April 19, 2015

Lilly for Target: Why Less is More

Yes, I was one of those suckers who had a big heart encircling the Lilly for Target launch date yesterday. I perused the look book weekly, adding and deleting favorites from my wish list. I set a budget. I asked friend for their opinions on what to keep and what to cut. By some weird burst of adrenaline, I was online at 3am EST when the collection went live. 
Dream come true? Not so much. 
The website wouldn't allow me to actually add anything to my cart, so after fifteen minutes of fruitlessly pushing "refresh" I gave up and went to bed. I got up early, planning to hit up a suburban Target on my way to Montessori training. I arrived at 7:30am to find this snaking around the building:

So I waited. In the rain. I chatted with some lovely people and let one stand with me under my umbrella, thinking it would bring me good Lilly karma. If by "good Lilly karma" I meant no one punched me in the face or stepped on my foot that hard, then it totally worked. 
It.was.crazy. The second the doors opened, people were sprinting across the store, filling up carts with everything they could hold in their arms. I was lucky enough to snag the scarf in Nosie Posie (above: bottom row, middle) before the shelves were completely empty. No joke, the shelves were clear at 8:05. I went ahead and checked out with my scarf in my hand and my dignity intact. 
Because, let's be real: if you're sprinting across a Target for some $12.99 glasses, you need to:

 And get it the hell together. Sure, we were all excited. But running? Honey, not unless I'm being chased.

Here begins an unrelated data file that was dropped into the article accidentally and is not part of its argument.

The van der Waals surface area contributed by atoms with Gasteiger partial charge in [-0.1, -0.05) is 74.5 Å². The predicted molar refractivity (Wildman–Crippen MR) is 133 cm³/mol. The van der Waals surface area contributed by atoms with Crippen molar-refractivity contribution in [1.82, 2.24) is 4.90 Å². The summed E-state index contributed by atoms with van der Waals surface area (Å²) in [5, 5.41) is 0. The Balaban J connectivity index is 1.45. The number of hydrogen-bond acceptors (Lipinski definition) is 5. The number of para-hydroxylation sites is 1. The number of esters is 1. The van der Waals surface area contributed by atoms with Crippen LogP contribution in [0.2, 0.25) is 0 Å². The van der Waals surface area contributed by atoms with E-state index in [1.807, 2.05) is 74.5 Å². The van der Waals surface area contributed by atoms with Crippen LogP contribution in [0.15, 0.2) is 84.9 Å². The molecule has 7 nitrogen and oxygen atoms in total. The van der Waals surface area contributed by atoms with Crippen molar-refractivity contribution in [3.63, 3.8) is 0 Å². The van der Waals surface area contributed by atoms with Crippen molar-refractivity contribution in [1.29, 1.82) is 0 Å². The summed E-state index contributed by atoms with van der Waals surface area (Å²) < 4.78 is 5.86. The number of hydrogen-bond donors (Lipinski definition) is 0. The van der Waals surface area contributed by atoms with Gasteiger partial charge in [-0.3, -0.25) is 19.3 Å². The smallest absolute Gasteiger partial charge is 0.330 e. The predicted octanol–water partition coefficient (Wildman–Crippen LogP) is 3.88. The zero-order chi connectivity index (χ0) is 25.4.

Mostly, I'm completely disgusted at the greed of people who got themselves into line first in order to resell their finds on eBay. As of Sunday afternoon, there were more than 8,000 Lilly for Target items listed for sale. Ugh. What's the point of having "affordable" Lilly clothes if people are going to resell a $38 for $100+? Lilly shifts aren't much more than that anyways. 
Lilly Pulitzer may be expensive, but it brings me a lot of joy when I wear it, and I only own a few special pieces that I associate with special memories: graduations, weddings, Easters. I consider myself a savvy Lilly shopper, either hitting up the twice-yearly sales or asking for gift cards for Christmas and birthdays. So maybe it's more than I'm disgusted with myself for participating in this. To me, one of the benefits of buying Lilly is the pleasure of going to the store, seeing all of the beautiful designs, and choosing the perfect piece for what I need. Not exactly the same as watching Tammy Sue from down the street toss fifteen shift dresses in her cart and run over ten people on her way to the home section. 
In retrospect, I'm glad I walked away with only one thing. I can't wear regular Lilly scarves since they're made of silk (i.e., not vegan), so this is truly an item I couldn't buy at full price. And instead of having a pile of clothes I don't need and can't afford, I have one precious piece to treasure and wear as long as it lasts. 
And that, my friends, is how we (real) Lilly girls do it. 


  1. Very well said, Ensley! :)

    The scarf is way cute too.

  2. Wow! I've never even heard of Lilly. Of course, I'm about as fashionable as a 12-year-old boy, so there's that. Ha! But that's a serious line outside the Target.

    1. Right? It's known for being super preppy with a very loyal following. But I'll just save up and pay full price vs. deal with that crazy!


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